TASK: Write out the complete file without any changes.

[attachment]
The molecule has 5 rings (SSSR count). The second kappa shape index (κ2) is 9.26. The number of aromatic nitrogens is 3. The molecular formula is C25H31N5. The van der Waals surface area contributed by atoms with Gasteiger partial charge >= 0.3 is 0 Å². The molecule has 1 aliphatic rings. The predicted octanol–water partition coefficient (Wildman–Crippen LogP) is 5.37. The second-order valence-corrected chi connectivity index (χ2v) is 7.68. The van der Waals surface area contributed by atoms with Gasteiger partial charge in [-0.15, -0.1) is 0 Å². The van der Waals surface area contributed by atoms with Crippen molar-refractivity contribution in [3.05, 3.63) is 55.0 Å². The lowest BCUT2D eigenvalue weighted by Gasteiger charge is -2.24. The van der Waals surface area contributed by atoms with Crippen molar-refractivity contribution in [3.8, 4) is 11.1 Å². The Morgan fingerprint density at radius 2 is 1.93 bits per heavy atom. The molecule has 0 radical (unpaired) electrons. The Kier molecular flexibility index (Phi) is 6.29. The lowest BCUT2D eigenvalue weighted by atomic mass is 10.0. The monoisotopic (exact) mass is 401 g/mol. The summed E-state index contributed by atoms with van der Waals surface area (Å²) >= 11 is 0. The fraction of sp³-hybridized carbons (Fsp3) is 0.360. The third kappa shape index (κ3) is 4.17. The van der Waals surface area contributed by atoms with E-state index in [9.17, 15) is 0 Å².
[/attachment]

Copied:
The molecule has 5 rings (SSSR count). The second kappa shape index (κ2) is 9.26. The number of aromatic nitrogens is 3. The molecular formula is C25H31N5. The van der Waals surface area contributed by atoms with Gasteiger partial charge >= 0.3 is 0 Å². The molecule has 1 aliphatic rings. The predicted octanol–water partition coefficient (Wildman–Crippen LogP) is 5.37. The second-order valence-corrected chi connectivity index (χ2v) is 7.68. The van der Waals surface area contributed by atoms with Gasteiger partial charge in [-0.15, -0.1) is 0 Å². The van der Waals surface area contributed by atoms with Crippen molar-refractivity contribution in [3.05, 3.63) is 55.0 Å². The lowest BCUT2D eigenvalue weighted by Gasteiger charge is -2.24. The van der Waals surface area contributed by atoms with Crippen molar-refractivity contribution in [3.8, 4) is 11.1 Å². The Morgan fingerprint density at radius 2 is 1.93 bits per heavy atom. The molecule has 0 radical (unpaired) electrons. The Kier molecular flexibility index (Phi) is 6.29. The lowest BCUT2D eigenvalue weighted by atomic mass is 10.0. The monoisotopic (exact) mass is 401 g/mol. The summed E-state index contributed by atoms with van der Waals surface area (Å²) >= 11 is 0. The fraction of sp³-hybridized carbons (Fsp3) is 0.360. The third kappa shape index (κ3) is 4.17. The van der Waals surface area contributed by atoms with E-state index in [9.17, 15) is 0 Å².